A fast-strengthening Hurricane Iota is sweeping over the western Caribbean and predicted to become a very dangerous Category 4 storm as it heads for the same part of Central American battered by a similarly powerful Hurricane Eta just over a week ago.
Evacuations were being conducted from low-lying areas in Nicaragua and Honduras near their shared border, which appeared to be Iota's likely landfall. Winds and rain were already being felt on the Nicaraguan coast Sunday night.
Iota became a hurricane early Sunday and rapidly gained power, and was expected to pass over or near Colombia's Providencia island during the night. The U.S. National Hurricane Center warned it would probably reach Category 4 strength as it approached the Central America mainland late Monday.
The hurricane center said Iota had maximum sustained winds of 165 kph (105 mph) late Sunday. It was centered about 375 kilometers (235 miles) east-southeast of Cabo Gracias a Dios on the Nicaragua-Honduras border and moving westward at 17 kph.
It was already a record-breaking system, being the 30th named storm of this year’s extraordinarily busy Atlantic hurricane season. Such activity has focused attention on climate change, which scientists say is causing wetter, stronger and more destructive storms.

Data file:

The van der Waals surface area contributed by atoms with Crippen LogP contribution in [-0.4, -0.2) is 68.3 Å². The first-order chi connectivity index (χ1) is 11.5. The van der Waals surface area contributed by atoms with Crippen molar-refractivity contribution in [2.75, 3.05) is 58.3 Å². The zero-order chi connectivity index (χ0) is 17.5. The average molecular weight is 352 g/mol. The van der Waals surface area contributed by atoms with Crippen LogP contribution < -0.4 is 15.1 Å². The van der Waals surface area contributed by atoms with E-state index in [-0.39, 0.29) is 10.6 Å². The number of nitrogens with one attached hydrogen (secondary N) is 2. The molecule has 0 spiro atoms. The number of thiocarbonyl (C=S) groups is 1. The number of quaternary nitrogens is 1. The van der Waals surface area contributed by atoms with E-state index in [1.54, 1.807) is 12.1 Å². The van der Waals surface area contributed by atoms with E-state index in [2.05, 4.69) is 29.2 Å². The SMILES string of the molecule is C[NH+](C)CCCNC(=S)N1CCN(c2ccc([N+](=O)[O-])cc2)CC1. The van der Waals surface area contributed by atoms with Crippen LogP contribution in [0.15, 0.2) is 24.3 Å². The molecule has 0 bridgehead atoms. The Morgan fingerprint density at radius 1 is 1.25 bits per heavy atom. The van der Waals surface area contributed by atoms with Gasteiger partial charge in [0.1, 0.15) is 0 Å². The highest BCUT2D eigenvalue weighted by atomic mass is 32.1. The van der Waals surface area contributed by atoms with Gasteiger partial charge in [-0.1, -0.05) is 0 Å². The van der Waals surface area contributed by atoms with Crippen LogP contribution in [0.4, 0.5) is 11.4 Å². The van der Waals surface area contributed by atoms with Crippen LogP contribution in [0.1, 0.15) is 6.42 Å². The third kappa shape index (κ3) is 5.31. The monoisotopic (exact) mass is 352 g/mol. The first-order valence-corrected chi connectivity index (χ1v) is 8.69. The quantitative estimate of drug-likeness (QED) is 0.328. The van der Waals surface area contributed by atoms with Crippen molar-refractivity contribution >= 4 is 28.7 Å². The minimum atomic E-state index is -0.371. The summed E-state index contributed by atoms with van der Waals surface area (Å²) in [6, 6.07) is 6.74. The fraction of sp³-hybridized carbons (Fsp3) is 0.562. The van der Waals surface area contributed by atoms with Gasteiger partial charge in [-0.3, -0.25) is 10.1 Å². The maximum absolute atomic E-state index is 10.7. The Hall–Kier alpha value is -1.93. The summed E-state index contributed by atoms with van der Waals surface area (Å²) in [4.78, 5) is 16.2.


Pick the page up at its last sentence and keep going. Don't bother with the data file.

In Honduras, compulsory evacuations began before the weekend and by Sunday evening 63,500 people were reported to be in 379 shelters just in the northern region, while the whole country was on high alert.
Nicaraguan officials said that by late Sunday afternoon about 1,500 people, nearly half of them children, had been evacuated from low-lying areas in the country's northeast, including all the inhabitants of Cayo Misquitos. Authorities said 83,000 people in that region were in danger.
Wind and rain were beginning to be felt Sunday night in Bilwi, a coastal Nicaraguan city where people crowded markets and hardware stores during the day in search of plastic sheeting, nails and other materials to reinforce their homes, just as they did when Hurricane Eta hit on Nov. 3.
Several residents of Bilwi expressed concern that their homes would not stand up to Iota, so soon after Eta. Local television showed people being evacuated in wooden boats, carrying young children as well as dogs and chickens.
Authorities warned that the risk was high because Iota would probably come ashore over areas where Eta's torrential rains left the soil saturated with water and more prone to new landslides and floods.
Eta already wreaked havoc. It hit Nicaragua as a Category 4 hurricane, killing at least 120 people as torrential rains caused flash floods and mudslides in parts of Central America and Mexico. Then it meandered across Cuba, the Florida Keys and around the Gulf of Mexico before slogging ashore again near Cedar Key, Florida, and dashing across Florida and the Carolinas.
Iota was forecast to drop 200-400 millimeters (8 to 16 inches) of rain in northern Nicaragua, Honduras, Guatemala and southern Belize, with as much as 750 millimeters in isolated spots. Costa Rica and Panama could also experience heavy rain and possible flooding, the hurricane center said.
Eta was the 28th named storm of this year’s hurricane season, tying the 2005 record for named storms. Theta, the 29th, was far out in the eastern Atlantic Ocean and became a remnant low Sunday.
The official end of the hurricane season is Nov. 30.